Comment Re:You weren't there. I was. (Score 1) 723 723

Southern WI got hit with 2 inches of "Wintery Mix" yesterday, along with blowing/drifting snow from the 2-3ft of it already on the ground (winds were around 20mph).

However, this is a state of people who have experienced the above a couple times a month during the winter season. We know how to drive and handle the conditions, and WI has really amazing road crews that work very Very hard to keep the roads drivable and are very well equipped for what they are doing. I wouldn't want to be in your shoes, that same "wintery mix" with millions of people inexperienced in driving in those conditions and road crews who have rarely if ever faced such a mess and are ill equipped to make much of it. I am not patronizing you in any way, those conditions are legitimately terrible.

Were I down in that area during the storm, I'd likely have taken the day off or worked from home. If I had been at work when that hit and told to go home, I'd probably have found the closest friend to work and crashed their couch instead of trying the full trip home.

Then again I'm usually driving with a blanket or sleeping bag in the car in case I get stranded in the snow. Northern winters are not something to take lightly. It doesn't have to be snowing for there to be white-out conditions, all we need is snow already on the ground and a good wind. We also get a decent amount of real cold around here, while this year is especially bad, it's a rare year that we don't go down to -20f for a few days or a week. Most people here who do any driving outside the cities/towns will have gear in the car to survive being stranded in the snow overnight in -10 to -20 conditions, it's part of living here.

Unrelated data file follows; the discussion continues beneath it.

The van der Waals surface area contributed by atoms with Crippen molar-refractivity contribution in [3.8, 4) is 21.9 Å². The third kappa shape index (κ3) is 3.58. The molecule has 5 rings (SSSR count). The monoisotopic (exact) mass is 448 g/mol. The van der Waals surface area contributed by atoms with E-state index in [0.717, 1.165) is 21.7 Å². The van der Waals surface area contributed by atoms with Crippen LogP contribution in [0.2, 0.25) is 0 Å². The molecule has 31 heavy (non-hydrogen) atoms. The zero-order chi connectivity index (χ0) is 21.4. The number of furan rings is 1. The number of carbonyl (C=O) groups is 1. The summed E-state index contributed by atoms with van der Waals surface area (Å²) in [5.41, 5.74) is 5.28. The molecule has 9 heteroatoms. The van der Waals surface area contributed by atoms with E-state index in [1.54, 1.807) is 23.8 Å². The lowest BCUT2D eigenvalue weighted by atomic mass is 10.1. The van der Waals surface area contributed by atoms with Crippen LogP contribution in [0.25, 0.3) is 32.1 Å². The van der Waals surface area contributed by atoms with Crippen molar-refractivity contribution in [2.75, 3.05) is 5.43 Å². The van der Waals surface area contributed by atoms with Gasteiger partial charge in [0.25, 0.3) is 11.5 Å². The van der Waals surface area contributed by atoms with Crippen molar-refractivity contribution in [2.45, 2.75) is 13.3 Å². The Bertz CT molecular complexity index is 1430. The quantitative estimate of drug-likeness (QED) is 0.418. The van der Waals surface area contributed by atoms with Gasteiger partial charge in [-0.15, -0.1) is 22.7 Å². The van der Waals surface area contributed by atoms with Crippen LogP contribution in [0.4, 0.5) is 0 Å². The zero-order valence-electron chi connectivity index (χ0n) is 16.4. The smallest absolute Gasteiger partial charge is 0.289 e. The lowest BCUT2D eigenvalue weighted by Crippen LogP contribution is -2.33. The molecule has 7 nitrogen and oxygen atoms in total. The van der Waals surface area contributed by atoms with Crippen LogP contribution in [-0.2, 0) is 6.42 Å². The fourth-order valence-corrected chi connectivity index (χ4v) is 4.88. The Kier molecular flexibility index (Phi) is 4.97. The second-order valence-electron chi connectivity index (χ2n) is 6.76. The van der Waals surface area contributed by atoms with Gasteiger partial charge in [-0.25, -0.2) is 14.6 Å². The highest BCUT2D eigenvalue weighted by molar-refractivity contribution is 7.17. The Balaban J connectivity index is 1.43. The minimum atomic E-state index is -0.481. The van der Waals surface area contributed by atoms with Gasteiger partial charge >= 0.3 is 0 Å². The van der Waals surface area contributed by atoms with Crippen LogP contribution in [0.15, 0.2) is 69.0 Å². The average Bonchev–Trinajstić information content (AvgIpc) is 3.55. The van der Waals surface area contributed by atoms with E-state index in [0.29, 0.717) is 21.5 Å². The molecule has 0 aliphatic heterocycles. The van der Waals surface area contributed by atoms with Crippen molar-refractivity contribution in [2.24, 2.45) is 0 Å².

Comment Re:Keep in mind the occasional bug in the system? (Score 4, Interesting) 148 148

I wonder how many crashes/bugs in software are actually the result of bugs in the compiler?

I think I've seen two in twenty years. So they happen, but not often, and usually only when they run into very unusual code.